Eating well can be one of the best choices you can make if you are trying to improve your health. Home-cooked food offers advantages such as controlling what goes into your food and how much you serve yourself. Still, eating out is indispensable for most people for reasons such as relaxing, socializing, taking a break from the kitchen, celebrating, and working – in short, we need restaurants!
Some restaurant choices are way better than others. It is possible to get a healthy meal that supports health at almost any restaurant, but it is also possible to end up with a meal that is higher in calories, carbohydrates, sodium, and fat, and lower in fiber and other beneficial nutrients, than you had hoped. You are already doing yourself a favor by thinking about getting a healthy meal. Now, here are some pitfalls to watch out for so you can get exactly what you bargained for.
1 . Oversized Portions.
These are common among restaurant meals, as restaurants naturally want you to feel satisfied with your visit. The result can be a plateful of food with enough for 2 to 5 (or more) servings, and 1,000 or 1,500 calories. This can apply to pasta, burgers, chicken and fish dishes, sandwiches, stacks of pancakes, and pretty much anything you could order. To protect yourself, try checking the nutritional info first so you know how much you are getting. If you are a card-carrying member of the Clean Plate Club, ask the server to bring a doggie bag with your food and pack up everything but a single (small) portion. That way, you can clean your plate and stick to a reasonable meal size.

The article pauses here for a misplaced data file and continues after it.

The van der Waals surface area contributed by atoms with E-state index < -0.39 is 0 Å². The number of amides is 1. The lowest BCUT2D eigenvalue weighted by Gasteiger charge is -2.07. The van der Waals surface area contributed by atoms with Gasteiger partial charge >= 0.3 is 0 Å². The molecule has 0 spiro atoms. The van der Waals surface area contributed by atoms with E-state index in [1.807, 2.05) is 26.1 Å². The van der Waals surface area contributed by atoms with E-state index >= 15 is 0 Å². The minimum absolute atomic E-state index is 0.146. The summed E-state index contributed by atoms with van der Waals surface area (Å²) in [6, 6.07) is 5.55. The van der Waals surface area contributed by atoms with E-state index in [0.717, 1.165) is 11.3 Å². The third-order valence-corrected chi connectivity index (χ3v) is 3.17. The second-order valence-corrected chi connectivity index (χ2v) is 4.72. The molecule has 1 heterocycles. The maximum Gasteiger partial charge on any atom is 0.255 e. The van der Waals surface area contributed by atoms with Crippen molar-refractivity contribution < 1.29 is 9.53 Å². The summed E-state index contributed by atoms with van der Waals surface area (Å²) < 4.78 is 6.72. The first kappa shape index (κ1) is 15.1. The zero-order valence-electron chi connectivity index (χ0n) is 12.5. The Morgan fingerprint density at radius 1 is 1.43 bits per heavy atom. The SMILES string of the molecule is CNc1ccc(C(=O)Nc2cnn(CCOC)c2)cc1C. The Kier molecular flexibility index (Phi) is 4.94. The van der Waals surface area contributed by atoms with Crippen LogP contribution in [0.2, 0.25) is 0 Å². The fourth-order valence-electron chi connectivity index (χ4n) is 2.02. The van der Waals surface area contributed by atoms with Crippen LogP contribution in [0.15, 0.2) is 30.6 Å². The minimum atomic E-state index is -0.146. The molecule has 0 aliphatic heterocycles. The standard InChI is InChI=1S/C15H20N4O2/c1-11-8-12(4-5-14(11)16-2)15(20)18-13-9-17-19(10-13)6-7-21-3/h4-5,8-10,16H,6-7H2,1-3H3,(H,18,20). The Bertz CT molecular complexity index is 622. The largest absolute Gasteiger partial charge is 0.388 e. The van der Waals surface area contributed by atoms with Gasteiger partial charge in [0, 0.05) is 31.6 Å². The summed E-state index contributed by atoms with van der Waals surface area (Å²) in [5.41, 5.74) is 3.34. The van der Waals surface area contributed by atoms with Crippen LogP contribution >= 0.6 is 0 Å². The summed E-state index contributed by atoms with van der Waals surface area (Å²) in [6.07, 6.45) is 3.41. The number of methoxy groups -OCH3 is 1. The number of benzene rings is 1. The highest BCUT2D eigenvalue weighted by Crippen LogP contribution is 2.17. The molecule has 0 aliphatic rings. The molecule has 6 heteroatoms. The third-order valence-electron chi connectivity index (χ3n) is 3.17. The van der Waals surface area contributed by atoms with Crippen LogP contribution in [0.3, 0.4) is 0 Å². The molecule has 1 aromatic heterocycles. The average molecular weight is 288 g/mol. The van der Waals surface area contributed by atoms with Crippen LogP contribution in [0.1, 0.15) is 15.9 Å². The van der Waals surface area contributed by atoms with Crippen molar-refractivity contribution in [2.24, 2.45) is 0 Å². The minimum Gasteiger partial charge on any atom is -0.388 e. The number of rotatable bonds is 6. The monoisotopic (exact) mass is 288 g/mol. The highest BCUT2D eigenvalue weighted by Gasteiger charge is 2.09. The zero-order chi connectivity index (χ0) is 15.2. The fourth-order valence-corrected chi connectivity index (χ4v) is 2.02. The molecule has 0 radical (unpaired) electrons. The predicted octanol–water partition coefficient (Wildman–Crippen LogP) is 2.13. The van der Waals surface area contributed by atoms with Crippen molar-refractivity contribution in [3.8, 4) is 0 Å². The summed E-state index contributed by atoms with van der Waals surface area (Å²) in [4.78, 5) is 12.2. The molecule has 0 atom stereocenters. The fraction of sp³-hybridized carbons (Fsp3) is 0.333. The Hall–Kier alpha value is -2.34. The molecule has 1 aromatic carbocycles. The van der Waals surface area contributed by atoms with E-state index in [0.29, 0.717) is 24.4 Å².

2. Non-Diet “Diet” Menus and Items.
Menus or dishes may be called “Skinny,” “Diet,” or “Under 600 Calories,” for example, but they may not be the best choice for weight loss, let alone health. That 600-calorie count may be more than you need anyway, and it may not include condiments, sides, and beverages, much less appetizers. Your server should be able to tell you what those calorie counts include so you can make smart choices.